Moving Cuba toward “Socialism of the 21st Century”

Graham Sowa

2013-01-14_17-28-14_213HAVANA TIMES — “Socialism of the 21st Century” will be the legacy of Hugo Chavez in Venezuela.  Cuba should continue to take cues from this new flavor of post-capitalist governance and embrace new atheistic appeals of Socialism. Here I present a few ways Cuba can get a move on re-branding its somewhat dated style.

When sociologist Heinz Dieterich published the phrase “Socialism of the 21st Century” (often credited to Hugo Chavez) in 1996 he said that contemporary socialism needs to be aesthetically self-determined.

Here I’m going to assume Mr. Dieterich was subtly referring to the uniforms of the Cuban Ministry of Interior, because they are way past their expiration date.

Watching workers leave the Ministry of Interior building in the Plaza de la Revolucion looks like some type of sad, post-World War II East German documentary about collective workplaces.

It just smacks too much of the “Spy vs. Spy” mentality that Cuba is accused of having towards its citizens and antagonist foreign counterparts.

Havana Police Station
Havana Police Station

But this perception can be radically changed with just a bit of variation of wardrobe.  Instead of olive drab homogeneous uniforms lets talk about colors.  Look what Venezuela did with yellow, red, and blue.  ´

These three severely loud and clashing colors belong on a product marketed to impulse buyers.  However 21st Century Socialism has turned them into a unique, yet versatile, marketing strategy and declaration of political loyalty.

Cuba should abandon the official “I’m a government worker” uniform and get a color scheme.  That way people can wear whatever they want, as long as it falls in the right place on the color wheel.  This would allow for a perfect balance of individuality and wholesale allegiance.

Another way to get Cuba moving toward Socialism of the 21st Century is to put up some new Revolutionary billboards with classic images.  If tourism is going to fund a large part of the post-capitalist economy (please ignore the irony) then the tourists have to think they really are in a Revolutionary Socialist country.

Currently it seems that a lot of billboards that used to say thing like “Hasta la Victoria, Siempre” with a classic Alberto Korda photo are being replaced by “Varadero: Your Vacation Dream” with a generic white sands Caribbean beach photo.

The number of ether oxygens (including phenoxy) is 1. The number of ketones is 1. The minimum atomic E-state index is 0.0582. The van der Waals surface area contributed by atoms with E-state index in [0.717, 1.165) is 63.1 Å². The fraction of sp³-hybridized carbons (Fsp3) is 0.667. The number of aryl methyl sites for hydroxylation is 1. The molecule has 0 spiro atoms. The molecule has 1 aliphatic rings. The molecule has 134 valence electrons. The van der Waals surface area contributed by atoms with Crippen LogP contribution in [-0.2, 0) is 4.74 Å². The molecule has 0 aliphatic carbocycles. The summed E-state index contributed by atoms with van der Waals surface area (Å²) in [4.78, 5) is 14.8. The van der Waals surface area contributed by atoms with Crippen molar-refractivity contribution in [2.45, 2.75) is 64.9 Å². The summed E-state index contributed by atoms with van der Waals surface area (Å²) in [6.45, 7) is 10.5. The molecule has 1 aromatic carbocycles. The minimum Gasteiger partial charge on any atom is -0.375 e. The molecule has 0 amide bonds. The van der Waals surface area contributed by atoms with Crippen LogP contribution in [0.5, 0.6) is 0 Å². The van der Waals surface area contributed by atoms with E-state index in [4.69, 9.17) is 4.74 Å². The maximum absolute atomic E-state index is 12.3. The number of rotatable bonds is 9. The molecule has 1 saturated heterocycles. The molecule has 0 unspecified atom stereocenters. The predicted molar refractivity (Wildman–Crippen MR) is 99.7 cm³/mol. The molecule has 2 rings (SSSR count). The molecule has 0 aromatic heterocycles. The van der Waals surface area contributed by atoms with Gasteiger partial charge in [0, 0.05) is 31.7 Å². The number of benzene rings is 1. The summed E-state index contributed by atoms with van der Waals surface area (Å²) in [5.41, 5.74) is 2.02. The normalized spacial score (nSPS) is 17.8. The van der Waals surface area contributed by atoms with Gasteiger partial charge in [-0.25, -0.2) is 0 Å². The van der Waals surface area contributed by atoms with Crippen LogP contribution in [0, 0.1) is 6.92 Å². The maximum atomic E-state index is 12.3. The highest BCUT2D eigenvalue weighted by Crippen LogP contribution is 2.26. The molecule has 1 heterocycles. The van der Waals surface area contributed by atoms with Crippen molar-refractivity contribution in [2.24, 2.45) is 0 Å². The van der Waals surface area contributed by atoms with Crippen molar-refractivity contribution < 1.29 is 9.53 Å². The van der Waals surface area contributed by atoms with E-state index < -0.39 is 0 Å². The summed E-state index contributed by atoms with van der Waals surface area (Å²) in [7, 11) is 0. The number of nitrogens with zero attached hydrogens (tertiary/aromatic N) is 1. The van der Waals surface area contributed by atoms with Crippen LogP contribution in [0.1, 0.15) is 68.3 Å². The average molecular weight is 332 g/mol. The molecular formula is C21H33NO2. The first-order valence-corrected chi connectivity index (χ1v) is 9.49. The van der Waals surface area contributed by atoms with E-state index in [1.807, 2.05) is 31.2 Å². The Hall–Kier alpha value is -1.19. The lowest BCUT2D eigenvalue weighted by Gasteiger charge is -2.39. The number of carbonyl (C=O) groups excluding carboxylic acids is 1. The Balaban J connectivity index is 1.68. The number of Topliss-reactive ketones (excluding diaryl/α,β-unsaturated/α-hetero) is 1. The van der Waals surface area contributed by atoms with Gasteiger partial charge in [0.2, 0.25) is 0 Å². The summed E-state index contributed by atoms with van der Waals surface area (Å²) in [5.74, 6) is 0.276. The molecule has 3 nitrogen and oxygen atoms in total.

Tourists don’t come to Cuba to see the same photo they saw on their travel brochure blown up to billboard sized proportions.  They want Revolution!  Who goes home from Cuba and tells their friends about the billboard of the beach they saw?

No, they go home and say that they saw giant Che faces everywhere and roadside pictures of a young, bespectacled Fidel jumping off of a tank.  Also, there is no shame in putting up some Revolutionary billboards in English.  Remember, Socialism of the 21st Century is just as much about appearances as it is about practice.

Next, if you are going to have a seemingly omnipresent police force try to tone down the authoritarian feel.  Cuba has already made strides in this regard by lifting bans on fingernail and hair extensions for its female police officers.


However, the National Revolutionary Police Force police stations still look like Medieval Times theaters with their 11th century architecture towers and palisades.  How about turning these somewhat oppressive looking structures into something less likely to be associated with civil rights abuses and put the police stations into more unassuming, low-key buildings?

Also, give the police some new progressive laws to enforce.  As much as tourists may like looking at Revolutionary Billboards most of them don’t like a 1960’s attitude toward cigarette smoke.

Show the progressive side of Socialism of the 21st Century and use those omnipresent police to enforce smoking bans.  Just because we are in 2013 doesn’t mean we can’t impose new laws on individual behavior, just as long as you do it in style.


Graham Sowa: I've been living in Cuba for three years now. I would like to blame my obvious hair loss seen in this updated photo on the rigors of life here and medical school, but it is probably just genetic. I've made some of the strongest friendships during my time in Cuba from other writers on this website. The strength of those friendships has almost restored my faith that the online world can lead to offline and real life change. On that same note I've adjusted to using internet one or two hours a month. In the meantime I have rediscovered things like flipping through the pages of books, writing stuff down by hand, and having to admit that I don't know something instead of rapidly looking up the answer on Google while the teacher isn't looking.

11 thoughts on “Moving Cuba toward “Socialism of the 21st Century”

  • Around here it’s hard to tell sometimes. When a military dictatorship is defended as a socialist paradise, as so many writers and commentators here do, it’s hard to tell when the pro-Castro propaganda ends and the satire begins.

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